•  2 Medium Heads Organic Green Cabbage (~4 lbs.) shredded finely
  •  8 Organic Carrots – grated
  •  8 Organic Ribs Celery – sliced
  •  3 Small/Medium Organic Beets – peeled & grated
  •  2-4 Cloves Garlic – minced
  • 1 Tsp. Fresh Ginger - grated
  • 1Tsp. Caraway Seed
  • 2 T. Sea Salt

    Combine all the ingredients in a large bowl and knead well. Pack tightly into the fermenting crock of your choice and ferment at 68-72 degrees for three days. Move to a cooler place(basement) and begin sampling after two-three weeks. Once the desired sourness and flavor profile has been achieved move to cold storage (i.e. your fridge)!

    

    Recipe: Glazed Tofu with Limey Cucumber Noodles and Mango

    Recipe: Glazed Tofu with Limey Cucumber Noodles and Mango

    This fantastic recipe comes to us from our friends at Golubka Kitchen. If you haven't had a chance to visit them you need to. Anya and Masha are a fantastic Mother Daughter team cooking up some delicious cuisine and documenting it with some awesome photos. This recipe is the perfect way to put your Raw Rutes Tofu Ninja to good use! 
    GLAZED TOFU WITH LIMEY CUCUMBER NOODLES AND MANGO
    Serves: 4-6
    INGREDIENTS
    For the glazed tofu
    • 1 14 oz (398 g) package firm tofu (I used sprouted tofu)
    • 2 tablespoons freshly squeezed lime juice - divided
    • ½ tablespoon tamari
    • 1 teaspoon sriracha
    • 1 tablespoon miso paste
    • ½ tablespoon honey or maple syrup
    • 1 tablespoon neutral coconut oil
    • 1 teaspoon toasted sesame oil
    • 4 garlic cloves - minced

    For the bok choy (optional)
    • 1-2 baby bok choy - sliced into wedges
    • splash of tamari
    • juice of half a lime

    For the cucumber noodles
    • 2 English cucumbers - spiralized or julienned
    • ½ -1 lime
    • sea salt
    • pinch of red pepper flakes
    • 1 teaspoon toasted sesame oil
    • large handful each basil and cilantro leaves

    For serving
    • 1 ripe, firm avocado - thinly sliced
    • 1-2 small ripe, sweet mangoes - thinly sliced
    • toasted sesame seeds
    • basil/cilantro/mint leaves - for garnish
    INSTRUCTIONS
    to prepare the glazed tofu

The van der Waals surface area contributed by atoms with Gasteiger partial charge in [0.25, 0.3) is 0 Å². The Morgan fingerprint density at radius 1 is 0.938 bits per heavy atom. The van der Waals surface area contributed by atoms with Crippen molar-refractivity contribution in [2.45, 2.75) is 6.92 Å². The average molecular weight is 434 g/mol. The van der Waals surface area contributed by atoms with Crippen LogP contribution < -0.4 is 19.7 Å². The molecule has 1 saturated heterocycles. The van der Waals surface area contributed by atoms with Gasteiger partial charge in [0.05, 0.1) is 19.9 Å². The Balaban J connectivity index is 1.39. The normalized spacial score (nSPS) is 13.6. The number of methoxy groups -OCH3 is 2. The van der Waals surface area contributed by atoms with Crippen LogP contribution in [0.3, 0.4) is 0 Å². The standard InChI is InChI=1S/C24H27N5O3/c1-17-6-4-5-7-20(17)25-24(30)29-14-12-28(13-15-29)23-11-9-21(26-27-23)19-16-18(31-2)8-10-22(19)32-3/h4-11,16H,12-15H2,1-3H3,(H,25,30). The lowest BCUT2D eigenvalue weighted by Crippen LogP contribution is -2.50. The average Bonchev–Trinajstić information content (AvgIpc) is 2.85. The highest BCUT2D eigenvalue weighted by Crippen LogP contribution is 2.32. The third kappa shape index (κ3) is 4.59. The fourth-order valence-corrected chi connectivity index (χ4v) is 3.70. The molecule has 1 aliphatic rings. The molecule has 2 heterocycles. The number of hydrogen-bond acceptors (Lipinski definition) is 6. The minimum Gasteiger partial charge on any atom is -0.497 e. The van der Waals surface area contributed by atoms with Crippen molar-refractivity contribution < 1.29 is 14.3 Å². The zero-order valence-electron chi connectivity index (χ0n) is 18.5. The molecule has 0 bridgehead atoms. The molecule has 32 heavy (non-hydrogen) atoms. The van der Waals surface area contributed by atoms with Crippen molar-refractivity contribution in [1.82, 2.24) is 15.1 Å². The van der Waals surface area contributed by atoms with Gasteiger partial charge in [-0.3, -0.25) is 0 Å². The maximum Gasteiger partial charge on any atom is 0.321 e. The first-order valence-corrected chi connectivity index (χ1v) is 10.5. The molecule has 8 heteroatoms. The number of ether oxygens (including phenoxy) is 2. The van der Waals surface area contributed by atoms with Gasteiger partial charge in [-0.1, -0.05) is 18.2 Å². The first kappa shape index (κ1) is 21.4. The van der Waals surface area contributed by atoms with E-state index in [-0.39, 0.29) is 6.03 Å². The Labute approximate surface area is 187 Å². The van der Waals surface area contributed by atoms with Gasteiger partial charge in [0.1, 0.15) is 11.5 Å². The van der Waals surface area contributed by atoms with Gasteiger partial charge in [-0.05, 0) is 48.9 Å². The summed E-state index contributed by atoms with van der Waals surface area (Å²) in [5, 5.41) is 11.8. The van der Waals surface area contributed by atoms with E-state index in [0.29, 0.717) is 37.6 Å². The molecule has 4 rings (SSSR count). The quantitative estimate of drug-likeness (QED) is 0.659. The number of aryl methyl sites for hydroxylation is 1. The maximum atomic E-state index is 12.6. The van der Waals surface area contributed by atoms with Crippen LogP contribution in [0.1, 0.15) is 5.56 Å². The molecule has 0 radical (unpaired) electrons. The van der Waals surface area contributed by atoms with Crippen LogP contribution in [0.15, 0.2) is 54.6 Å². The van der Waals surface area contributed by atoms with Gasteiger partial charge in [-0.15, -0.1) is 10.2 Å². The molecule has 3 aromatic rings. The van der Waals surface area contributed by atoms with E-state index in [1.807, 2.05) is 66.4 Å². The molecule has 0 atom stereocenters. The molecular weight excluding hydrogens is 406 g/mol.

1. Press the tofu for 15-30 minutes to drain it of as much liquid as possible. Slice it into cubes.
    2. Combine 1½ tablespoons lime juice together with the tamari and sriracha in a small bowl. Set aside. In another small bowl, combine the miso paste, honey/maple syrup and the remaining ½ tablespoon lime juice, and set aside as well.
    3. Warm the coconut oil in a medium sauté pan over medium heat. Add the tofu and sauté, flipping periodically until golden on all/most sides. Add more oil if needed throughout the process.
    4. Drizzle 1 teaspoon of the sesame oil over the tofu and add the minced garlic, sauté for 30 seconds until fragrant. Add the tamari mixture, bring it to a boil and cook until reduced and syrupy, for 1-2 minutes. Remove the pan from the heat.
    5. Add the miso mixture into the pan and toss until well-combined. Remove the tofu from the pan and set it aside.

    to cook the bok choy

    1. Return the pan to the heat and add the bok choy. Cook for about 2 minutes on each side, or until the white parts are lightly golden. Add a splash of tamari and a squeeze of lime juice, and stir until most of the liquid is evaporated. Remove from heat.

    To prepare the cucumber noodles

    1. Place the spiralized cucumber into a medium/large serving bowl. Squeeze the lime juice over the noodles, sprinkle with salt and red pepper flakes, and drizzle with sesame oil. Add the herbs and toss gently to coat.

    To serve

    1. Distribute the noodles between serving bowls. Arrange the avocado slices on top of the noodles, followed by the mango, bok choy and spicy tofu, toasted sesame seeds and herbs. Enjoy right away.